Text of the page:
I was a Cyborg Ninja Assassin
HIGH: Finally beating a particularly nasty wave of bad guys in the second-to-last level.
LOW: Realizing that the strategy for every single enemy is "warp behind them, then attack."
WTF: The text RPG boss.
The Dishwasher: Vampire Smile is very stylish. The swordsmanship is slick as can be, and the dark, brooding visuals do a great job illustrating the dystopia of the game's world. When I started the game, I was convinced that I was in for a genuine treat. Sadly, that feeling evaporated after the first hour or so. Vampire Smile has very little depth under all that window dressing.
Vampire Smile, the follow-up to 2009's The Dishwasher: Dead Samurai, follows two ninjas that are out for revenge of some sort. I think. The intermittent comic book cut-scenes, while very well illustrated, are extremely vague and never really gave me a concrete idea of what I was doing. Basically there's some evil business going down with some cyborgs, and it's up to the ninja hero/heroine to stop….whatever it is. Something is going on, but I'm not quite sure what.
Once past aesthetics, even if they're very good aesthetics, there isn't much left.
Vampire Smile is a basic 2D hack n' slash button masher with repetition oozing out of its appropriate orifice. Oh, and there's lots and lots of blood coming out of that orifice too. Hack n' slash gameplay is by no means a bad thing in and of itself, but there's no depth here. The levels are all closed-in rooms indistinguishable from each other save for a few setpieces, making them a perfect setting for all of the fights against indistinguishable enemies.
The simplicity becomes incredibly glaring. The game changes very little after the first level, with the exception of the ever increasing amounts of enemies per encounter. Even the new weapons I steadily acquired didn't break the monotony. Vampire Smile is button mashing in its purest and most unadulterated form, as my thumbs can attest to. In fact, if I didn't know better, I'd say I was playing a less varied 2D version of the recent Ninja Gaiden games.
The bosses were particularly disappointing, as I was hoping they'd be the game's saving grace since the way to my heart is through a good boss battle. (Or through my ribcage. One of the two.) Anyway, there are plenty of big baddies that provide an opportunity for more creative fights, but these chances are wasted since all of them (except one) can be defeated by using a warp move to get behind them and then ninja-ing the living crap out of them. Using the same strategy over and over and over and over and over and over again gets very old, very fast.
Since every level is practically the same and even the bosses can be beaten with the same strategy, the only thing left for the game to throw at the player is increasing amounts of enemies. The vast majority of fights can be tackled by using the same warp strategy I mentioned above, so progressing feels a lot more like a chore than it should. The minions kept piling on as I pushed through the game, and instead of any sense of progression there was just more and more frustration. Being difficult is just fine, but I need to feel like I'm earning something for going through all of this.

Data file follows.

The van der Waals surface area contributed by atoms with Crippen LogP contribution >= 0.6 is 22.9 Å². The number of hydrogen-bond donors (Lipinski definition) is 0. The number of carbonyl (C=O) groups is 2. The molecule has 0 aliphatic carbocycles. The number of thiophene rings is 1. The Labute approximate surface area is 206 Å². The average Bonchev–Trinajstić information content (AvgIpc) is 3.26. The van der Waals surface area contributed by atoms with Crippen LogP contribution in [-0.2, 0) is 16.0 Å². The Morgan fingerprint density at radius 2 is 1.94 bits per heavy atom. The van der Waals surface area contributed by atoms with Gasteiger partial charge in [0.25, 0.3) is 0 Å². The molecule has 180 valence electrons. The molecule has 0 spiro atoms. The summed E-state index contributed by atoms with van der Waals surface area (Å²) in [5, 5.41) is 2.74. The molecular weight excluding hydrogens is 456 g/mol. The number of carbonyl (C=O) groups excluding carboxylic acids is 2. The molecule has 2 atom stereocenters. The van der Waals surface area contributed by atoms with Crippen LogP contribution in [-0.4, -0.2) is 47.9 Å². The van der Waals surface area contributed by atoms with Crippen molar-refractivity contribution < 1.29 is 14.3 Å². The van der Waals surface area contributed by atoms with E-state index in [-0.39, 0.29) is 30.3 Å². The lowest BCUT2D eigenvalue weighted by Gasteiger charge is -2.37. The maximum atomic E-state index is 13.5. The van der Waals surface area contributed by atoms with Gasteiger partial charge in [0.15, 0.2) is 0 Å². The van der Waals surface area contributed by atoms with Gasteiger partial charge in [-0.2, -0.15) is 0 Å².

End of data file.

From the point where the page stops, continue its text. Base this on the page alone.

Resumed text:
The Dishwasher: Vampire Smile is a game I really want to like, and I think with some more attention to level/enemy design this could be morphed into a winner. However, in its current form it's so shallow I just don't see the appeal in it. The only things it truly has to offer are some pretty weapon animations, lots of blood, and a certain feeling of old-school masochism. Fans of hand cramp-inducing button mashing or extensive weapon combos might find a lot to like here, but for everyone else there's just a pretty face and some scattered body parts.
Disclosures: This game was obtained via publisher and reviewed on the Xbox 360. Approximately 6 hours of play was devoted to single-player modes (completed 1 time on normal difficulty) and no time in multiplayer modes.
Parents: According to the ESRB, this game contains violence, blood, and gore. If my descriptions weren't clear enough, there's blood and body parts all over this game. No kids.
Deaf & Hard of Hearing: You should be fine. There are no spoken lines, and all relevant information is conveyed through text.
In 2016, he spearheaded a complete rebuild of the GameCritics.com website, earning him the title of Chief Engineer.
His gaming interests are fairly eclectic, ranging from 2D platformers to old-school-style adventure games to RPGs to first-person shooters. So in other words, he’ll play pretty much anything.
Latest posts by Richard Naik (see all)
- GameCritics.com Radio Episode 2: Dishonored 2, or how I learned to stop worrying and just stab people - November 24, 2016
- Dark Souls 3: Ashes of Ariandel Review - November 22, 2016
- GameCritics.com Radio Episode 1: A New Era, the Switch, and Playstation VR Roundup - November 3, 2016